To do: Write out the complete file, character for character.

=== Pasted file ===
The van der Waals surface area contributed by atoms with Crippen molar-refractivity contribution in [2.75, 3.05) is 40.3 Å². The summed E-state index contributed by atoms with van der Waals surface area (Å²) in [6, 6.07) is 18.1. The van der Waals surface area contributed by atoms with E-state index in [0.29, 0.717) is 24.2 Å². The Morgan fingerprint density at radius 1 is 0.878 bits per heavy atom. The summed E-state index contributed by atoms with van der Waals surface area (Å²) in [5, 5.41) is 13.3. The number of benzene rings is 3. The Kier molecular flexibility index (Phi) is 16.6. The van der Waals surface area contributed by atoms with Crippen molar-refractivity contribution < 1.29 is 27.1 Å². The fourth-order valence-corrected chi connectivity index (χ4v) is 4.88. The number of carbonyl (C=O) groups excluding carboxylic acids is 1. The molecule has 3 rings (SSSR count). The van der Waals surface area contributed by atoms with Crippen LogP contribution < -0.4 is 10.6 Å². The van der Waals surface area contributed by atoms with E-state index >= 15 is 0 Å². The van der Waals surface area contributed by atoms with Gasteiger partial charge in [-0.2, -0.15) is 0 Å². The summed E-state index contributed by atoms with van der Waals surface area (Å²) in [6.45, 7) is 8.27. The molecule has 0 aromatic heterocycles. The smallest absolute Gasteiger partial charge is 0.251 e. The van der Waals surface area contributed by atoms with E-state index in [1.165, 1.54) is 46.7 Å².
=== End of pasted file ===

The van der Waals surface area contributed by atoms with Crippen molar-refractivity contribution in [2.75, 3.05) is 40.3 Å². The summed E-state index contributed by atoms with van der Waals surface area (Å²) in [6, 6.07) is 18.1. The van der Waals surface area contributed by atoms with E-state index in [0.29, 0.717) is 24.2 Å². The Morgan fingerprint density at radius 1 is 0.878 bits per heavy atom. The summed E-state index contributed by atoms with van der Waals surface area (Å²) in [5, 5.41) is 13.3. The number of benzene rings is 3. The Kier molecular flexibility index (Phi) is 16.6. The van der Waals surface area contributed by atoms with Crippen molar-refractivity contribution < 1.29 is 27.1 Å². The fourth-order valence-corrected chi connectivity index (χ4v) is 4.88. The number of carbonyl (C=O) groups excluding carboxylic acids is 1. The molecule has 3 rings (SSSR count). The van der Waals surface area contributed by atoms with Crippen LogP contribution < -0.4 is 10.6 Å². The van der Waals surface area contributed by atoms with E-state index >= 15 is 0 Å². The van der Waals surface area contributed by atoms with Gasteiger partial charge in [-0.2, -0.15) is 0 Å². The summed E-state index contributed by atoms with van der Waals surface area (Å²) in [6.45, 7) is 8.27. The molecule has 0 aromatic heterocycles. The smallest absolute Gasteiger partial charge is 0.251 e. The van der Waals surface area contributed by atoms with E-state index in [1.165, 1.54) is 46.7 Å².